According to an ancient tradition, Peter tried to leave Rome during Nero’s persecution. However, the Lord intervened and came to meet him. Peter spoke to him and asked. “Quo vadis, Domine?” — “Where are you going, Lord?” And the Lord answered him at once: “I am going to Rome to be crucified again.” Peter went back to Rome and stayed here until his crucifixion.
Our time calls us, urges us, obliges us, to gaze on the Lord and to immerse ourselves in humble and devout meditation on the mystery of the supreme power of Christ himself.
He who was born of the Virgin Mary, the carpenter’s Son (as he was thought to be), the Son of the living God (as confessed by Peter), came to make us all “a kingdom of priests”.
The Second Vatican Council has reminded us of the mystery of this power and of the fact that Christ’s mission as Priest, Prophet-Teacher and King continues in the Church. Everyone, the whole People of God, shares in this threefold mission. Perhaps in the past the tiara, that triple crown, was placed on the Pope’s head in order to signify by that symbol the Lord’s plan for his Church, namely that all the hierarchical order of Christ’s Church, all “sacred power” exercised in the Church, is nothing other than service, service with a single purpose: to ensure that the whole People of God shares in this threefold mission of Christ and always remains under the power of the Lord; a power that has its source not in the powers of this world, but instead in the mystery of the Cross and the Resurrection.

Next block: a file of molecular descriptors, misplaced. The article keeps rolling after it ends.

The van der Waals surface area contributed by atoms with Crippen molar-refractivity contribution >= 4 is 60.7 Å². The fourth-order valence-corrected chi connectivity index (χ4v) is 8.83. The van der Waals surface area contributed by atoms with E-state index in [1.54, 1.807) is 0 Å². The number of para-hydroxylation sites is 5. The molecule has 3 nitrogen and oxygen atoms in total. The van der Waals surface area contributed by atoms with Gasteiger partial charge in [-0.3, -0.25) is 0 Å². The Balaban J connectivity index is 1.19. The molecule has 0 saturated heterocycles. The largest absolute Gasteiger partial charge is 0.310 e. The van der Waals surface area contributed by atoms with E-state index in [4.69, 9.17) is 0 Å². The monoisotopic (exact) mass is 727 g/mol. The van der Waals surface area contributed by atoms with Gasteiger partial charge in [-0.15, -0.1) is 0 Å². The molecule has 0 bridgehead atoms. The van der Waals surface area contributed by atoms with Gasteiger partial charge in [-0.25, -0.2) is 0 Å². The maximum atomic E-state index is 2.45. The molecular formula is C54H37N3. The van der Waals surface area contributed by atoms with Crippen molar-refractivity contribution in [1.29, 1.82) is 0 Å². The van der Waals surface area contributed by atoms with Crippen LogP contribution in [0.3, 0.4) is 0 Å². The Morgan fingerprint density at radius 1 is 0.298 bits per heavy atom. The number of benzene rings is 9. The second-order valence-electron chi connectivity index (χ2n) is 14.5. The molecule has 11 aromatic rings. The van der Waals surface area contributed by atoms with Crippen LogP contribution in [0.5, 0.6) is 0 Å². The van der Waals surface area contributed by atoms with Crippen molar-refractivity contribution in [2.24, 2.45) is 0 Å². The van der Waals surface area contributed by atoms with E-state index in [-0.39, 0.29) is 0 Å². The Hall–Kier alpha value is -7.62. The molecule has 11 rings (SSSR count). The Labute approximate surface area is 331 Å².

The absolute, and yet sweet and gentle, power of the Lord responds to the whole depths of the human person, to his loftiest aspirations of intellect, will and heart. It does not speak the language of force, but expresses itself in charity and truth.
The new Successor of Peter in the See of Rome today makes a fervent, humble and trusting prayer: Christ, make me become and remain the servant of your unique power, the servant of your sweet power, the servant of your power that knows no dusk. Make me a servant: indeed, the servant of your servants.
Brothers and sisters, do not be afraid to welcome Christ and accept his power. Help the Pope and all those who wish to serve Christ and with Christ’s power to serve the human person and the whole of mankind.
Do not be afraid. Open, I say open wide the doors for Christ. To his saving power open the boundaries of states, economic and political systems, the vast fields of culture, civilization and development. Do not be afraid. Christ knows “that which is in man”. He alone knows it.
So often today, man does not know that which is in him, in the depths of his mind and heart. So often he is uncertain about the meaning of his life on this earth. He is assailed by doubt, a doubt which turns into despair. We ask you, therefore, we beg you with humility and with trust, let Christ speak to man. He alone has words of life, yes, of life eternal.
R/. Do not be afraid. The Redeemer of mankind has revealed the power of the Cross and has given his life for us. * Open, open wide the doors for Christ.
V/. In the Church we are called to partake of his power. * Open, open wide the doors for Christ.
O God, who are rich in mercy and who willed that the blessed John Paul the Second should preside as Pope over your universal Church, grant, we pray, that instructed by his teaching, we may open our hearts to the saving grace of Christ, the sole Redeemer of mankind. Who lives and reigns, etc.